Tribal officials in North Dakota maintain the state’s new voter ID law that requires a physical address on ID discriminates against American Indians living on reservations where the U.S. Postal delivers only to P.O. boxes.
Published November 2, 2018
BISMARCK, N.D. — Citing the short time until next Tuesday’s midterm election, Federal District Judge Daniel L. Hovland ruled in a brief, two-page order on Thursday he would not block North Dakota’s requirement that voters have a residential address. The lawsuit was filed on Tuesday by the Native American Rights Fund on behalf of the Spirit Lake Tribe and several American Indians living in North Dakota.
At issue is the law passed by the majority Republican legislature that requires voters to have a physical address on their IDs when voting versus having simply a post office box number. The problem is on some rural American Indian reservation, particularly those in North Dakota, the U.S. Postal Service does not deliver to residential addresses. Therefore, American Indians on their state-issued IDs, such as drivers’ licenses, personal IDs and tribal card use P.O. box numbers.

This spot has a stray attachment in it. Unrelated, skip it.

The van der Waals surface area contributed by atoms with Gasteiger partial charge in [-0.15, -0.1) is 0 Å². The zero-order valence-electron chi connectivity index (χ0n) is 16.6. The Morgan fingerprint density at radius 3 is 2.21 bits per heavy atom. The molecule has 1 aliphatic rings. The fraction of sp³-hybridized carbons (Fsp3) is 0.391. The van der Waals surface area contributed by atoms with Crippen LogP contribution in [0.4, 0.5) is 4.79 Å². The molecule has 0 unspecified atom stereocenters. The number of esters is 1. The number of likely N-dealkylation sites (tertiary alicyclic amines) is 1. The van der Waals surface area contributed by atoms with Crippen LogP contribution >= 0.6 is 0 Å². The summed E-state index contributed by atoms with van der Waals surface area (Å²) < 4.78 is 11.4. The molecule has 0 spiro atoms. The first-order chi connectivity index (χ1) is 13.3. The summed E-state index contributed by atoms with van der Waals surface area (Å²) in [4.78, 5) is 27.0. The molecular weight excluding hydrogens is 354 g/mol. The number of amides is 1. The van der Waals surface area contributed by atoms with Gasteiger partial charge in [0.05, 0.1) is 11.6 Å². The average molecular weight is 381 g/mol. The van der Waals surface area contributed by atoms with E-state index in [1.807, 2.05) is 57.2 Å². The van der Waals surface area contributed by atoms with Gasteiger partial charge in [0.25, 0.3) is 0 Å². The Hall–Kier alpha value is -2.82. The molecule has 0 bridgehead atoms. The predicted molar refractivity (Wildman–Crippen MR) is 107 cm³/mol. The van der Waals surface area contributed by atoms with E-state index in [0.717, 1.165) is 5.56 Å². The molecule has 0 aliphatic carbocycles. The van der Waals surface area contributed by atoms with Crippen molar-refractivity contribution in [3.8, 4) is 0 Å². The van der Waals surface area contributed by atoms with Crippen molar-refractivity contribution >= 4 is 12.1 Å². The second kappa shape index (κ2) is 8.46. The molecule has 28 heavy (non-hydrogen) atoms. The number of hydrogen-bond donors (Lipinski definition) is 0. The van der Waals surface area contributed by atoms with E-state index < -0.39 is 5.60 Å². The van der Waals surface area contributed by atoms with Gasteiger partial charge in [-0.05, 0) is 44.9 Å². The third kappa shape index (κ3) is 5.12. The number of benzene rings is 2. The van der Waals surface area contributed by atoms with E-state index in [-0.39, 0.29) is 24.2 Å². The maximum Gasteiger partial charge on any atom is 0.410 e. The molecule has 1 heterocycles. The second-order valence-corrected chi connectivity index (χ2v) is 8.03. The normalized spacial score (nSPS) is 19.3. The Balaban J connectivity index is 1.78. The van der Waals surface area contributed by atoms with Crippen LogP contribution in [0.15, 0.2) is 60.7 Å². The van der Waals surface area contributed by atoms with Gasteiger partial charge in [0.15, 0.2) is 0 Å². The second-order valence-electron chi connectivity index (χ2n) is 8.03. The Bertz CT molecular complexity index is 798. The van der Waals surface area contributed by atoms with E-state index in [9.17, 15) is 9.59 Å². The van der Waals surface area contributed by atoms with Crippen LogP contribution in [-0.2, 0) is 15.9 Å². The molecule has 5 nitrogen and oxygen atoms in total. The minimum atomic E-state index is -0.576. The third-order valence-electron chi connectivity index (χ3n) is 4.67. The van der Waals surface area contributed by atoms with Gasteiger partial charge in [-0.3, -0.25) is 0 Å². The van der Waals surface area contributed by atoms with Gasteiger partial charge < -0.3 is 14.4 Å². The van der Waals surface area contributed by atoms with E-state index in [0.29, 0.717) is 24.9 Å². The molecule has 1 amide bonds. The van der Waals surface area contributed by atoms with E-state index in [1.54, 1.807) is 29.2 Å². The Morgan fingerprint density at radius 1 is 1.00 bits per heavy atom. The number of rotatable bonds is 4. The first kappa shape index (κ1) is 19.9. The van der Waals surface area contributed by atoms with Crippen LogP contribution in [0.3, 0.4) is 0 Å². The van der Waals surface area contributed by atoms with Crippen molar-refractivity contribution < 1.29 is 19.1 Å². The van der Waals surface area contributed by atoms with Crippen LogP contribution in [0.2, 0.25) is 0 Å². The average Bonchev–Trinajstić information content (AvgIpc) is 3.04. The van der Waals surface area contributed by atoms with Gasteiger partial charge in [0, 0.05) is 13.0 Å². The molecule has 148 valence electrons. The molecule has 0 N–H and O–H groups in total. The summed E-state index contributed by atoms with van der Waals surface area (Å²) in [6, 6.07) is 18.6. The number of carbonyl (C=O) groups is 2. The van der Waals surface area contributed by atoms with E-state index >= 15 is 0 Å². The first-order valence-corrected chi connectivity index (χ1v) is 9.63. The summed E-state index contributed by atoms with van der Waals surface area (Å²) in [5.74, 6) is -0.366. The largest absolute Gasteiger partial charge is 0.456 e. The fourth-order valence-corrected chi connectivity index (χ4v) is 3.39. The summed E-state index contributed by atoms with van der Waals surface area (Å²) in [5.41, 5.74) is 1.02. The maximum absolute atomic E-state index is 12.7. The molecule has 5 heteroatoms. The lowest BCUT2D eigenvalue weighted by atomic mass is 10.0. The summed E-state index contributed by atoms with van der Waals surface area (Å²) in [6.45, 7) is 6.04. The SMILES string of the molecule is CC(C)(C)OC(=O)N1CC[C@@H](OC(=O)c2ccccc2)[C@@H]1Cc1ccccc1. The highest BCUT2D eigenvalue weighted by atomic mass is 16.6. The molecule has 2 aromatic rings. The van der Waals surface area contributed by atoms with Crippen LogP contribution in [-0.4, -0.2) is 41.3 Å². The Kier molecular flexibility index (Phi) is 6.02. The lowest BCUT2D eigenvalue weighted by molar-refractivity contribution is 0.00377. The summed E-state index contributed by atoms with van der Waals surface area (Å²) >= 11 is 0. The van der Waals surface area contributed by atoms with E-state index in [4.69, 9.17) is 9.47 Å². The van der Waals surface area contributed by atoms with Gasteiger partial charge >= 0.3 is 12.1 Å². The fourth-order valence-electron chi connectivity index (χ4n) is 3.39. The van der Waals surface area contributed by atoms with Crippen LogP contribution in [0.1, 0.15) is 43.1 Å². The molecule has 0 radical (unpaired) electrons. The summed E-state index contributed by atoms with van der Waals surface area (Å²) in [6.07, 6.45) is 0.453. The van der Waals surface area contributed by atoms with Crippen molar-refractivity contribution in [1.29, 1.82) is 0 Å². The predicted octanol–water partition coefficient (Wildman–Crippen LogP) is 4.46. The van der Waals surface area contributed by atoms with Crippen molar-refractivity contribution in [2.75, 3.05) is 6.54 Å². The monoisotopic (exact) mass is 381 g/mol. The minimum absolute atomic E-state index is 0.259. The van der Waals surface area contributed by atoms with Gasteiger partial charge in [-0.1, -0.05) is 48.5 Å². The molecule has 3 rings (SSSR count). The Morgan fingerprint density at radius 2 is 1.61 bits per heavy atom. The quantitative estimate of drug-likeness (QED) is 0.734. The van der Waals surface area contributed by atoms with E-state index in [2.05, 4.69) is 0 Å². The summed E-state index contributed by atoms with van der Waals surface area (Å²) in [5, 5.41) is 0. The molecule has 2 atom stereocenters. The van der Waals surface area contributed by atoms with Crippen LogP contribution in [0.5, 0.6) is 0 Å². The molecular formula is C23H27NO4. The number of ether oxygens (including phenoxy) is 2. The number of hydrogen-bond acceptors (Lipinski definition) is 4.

Tribal leaders in North Dakota maintain the law is an attempt to suppress the Native vote in the state.
The lawsuit presented several incidences where North Dakota American Indians could not obtain absentee ballots because their physical addresses were not in the state’s database.
In his order, the judge the allegations contained within the lawsuit give the court “great cause for concern” that will require “a detailed response” from the state’s secretary of state. Issuing an order this close to the election would cause “much confusion,” Hovland said.
“In this case, early voting has already begun,” Hovland wrote. “Election Day is less than one week away.”